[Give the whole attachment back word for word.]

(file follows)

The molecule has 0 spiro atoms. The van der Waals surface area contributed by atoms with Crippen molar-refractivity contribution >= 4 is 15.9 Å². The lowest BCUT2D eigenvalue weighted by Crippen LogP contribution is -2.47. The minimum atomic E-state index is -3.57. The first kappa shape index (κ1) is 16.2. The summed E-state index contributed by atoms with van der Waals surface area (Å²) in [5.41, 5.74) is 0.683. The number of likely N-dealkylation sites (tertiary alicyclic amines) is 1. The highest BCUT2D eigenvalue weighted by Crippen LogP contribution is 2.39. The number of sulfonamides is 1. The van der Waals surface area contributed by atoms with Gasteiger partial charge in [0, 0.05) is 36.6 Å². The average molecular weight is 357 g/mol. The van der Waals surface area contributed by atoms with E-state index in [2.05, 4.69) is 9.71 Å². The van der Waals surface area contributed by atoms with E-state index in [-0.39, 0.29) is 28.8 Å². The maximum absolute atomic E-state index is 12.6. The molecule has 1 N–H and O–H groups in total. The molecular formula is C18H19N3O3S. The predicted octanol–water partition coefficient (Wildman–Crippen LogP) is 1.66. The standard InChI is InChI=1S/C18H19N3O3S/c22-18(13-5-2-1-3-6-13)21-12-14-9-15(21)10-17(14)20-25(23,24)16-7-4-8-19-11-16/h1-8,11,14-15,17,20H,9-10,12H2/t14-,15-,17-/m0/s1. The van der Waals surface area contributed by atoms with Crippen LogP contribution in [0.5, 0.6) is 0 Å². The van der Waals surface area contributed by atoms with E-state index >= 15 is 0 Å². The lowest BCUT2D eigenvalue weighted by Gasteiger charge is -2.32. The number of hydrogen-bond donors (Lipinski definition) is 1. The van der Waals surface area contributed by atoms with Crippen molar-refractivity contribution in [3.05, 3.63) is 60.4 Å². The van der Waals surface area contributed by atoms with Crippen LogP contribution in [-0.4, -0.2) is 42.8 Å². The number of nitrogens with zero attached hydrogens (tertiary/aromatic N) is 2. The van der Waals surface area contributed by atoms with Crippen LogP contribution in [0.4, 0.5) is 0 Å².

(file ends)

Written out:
The molecule has 0 spiro atoms. The van der Waals surface area contributed by atoms with Crippen molar-refractivity contribution >= 4 is 15.9 Å². The lowest BCUT2D eigenvalue weighted by Crippen LogP contribution is -2.47. The minimum atomic E-state index is -3.57. The first kappa shape index (κ1) is 16.2. The summed E-state index contributed by atoms with van der Waals surface area (Å²) in [5.41, 5.74) is 0.683. The number of likely N-dealkylation sites (tertiary alicyclic amines) is 1. The highest BCUT2D eigenvalue weighted by Crippen LogP contribution is 2.39. The number of sulfonamides is 1. The van der Waals surface area contributed by atoms with Gasteiger partial charge in [0, 0.05) is 36.6 Å². The average molecular weight is 357 g/mol. The van der Waals surface area contributed by atoms with E-state index in [2.05, 4.69) is 9.71 Å². The van der Waals surface area contributed by atoms with E-state index in [-0.39, 0.29) is 28.8 Å². The maximum absolute atomic E-state index is 12.6. The molecule has 1 N–H and O–H groups in total. The molecular formula is C18H19N3O3S. The predicted octanol–water partition coefficient (Wildman–Crippen LogP) is 1.66. The standard InChI is InChI=1S/C18H19N3O3S/c22-18(13-5-2-1-3-6-13)21-12-14-9-15(21)10-17(14)20-25(23,24)16-7-4-8-19-11-16/h1-8,11,14-15,17,20H,9-10,12H2/t14-,15-,17-/m0/s1. The van der Waals surface area contributed by atoms with Crippen LogP contribution in [0.5, 0.6) is 0 Å². The van der Waals surface area contributed by atoms with E-state index >= 15 is 0 Å². The lowest BCUT2D eigenvalue weighted by Gasteiger charge is -2.32. The number of hydrogen-bond donors (Lipinski definition) is 1. The van der Waals surface area contributed by atoms with Crippen molar-refractivity contribution in [3.05, 3.63) is 60.4 Å². The van der Waals surface area contributed by atoms with Crippen LogP contribution in [-0.4, -0.2) is 42.8 Å². The number of nitrogens with zero attached hydrogens (tertiary/aromatic N) is 2. The van der Waals surface area contributed by atoms with Crippen LogP contribution in [0.4, 0.5) is 0 Å².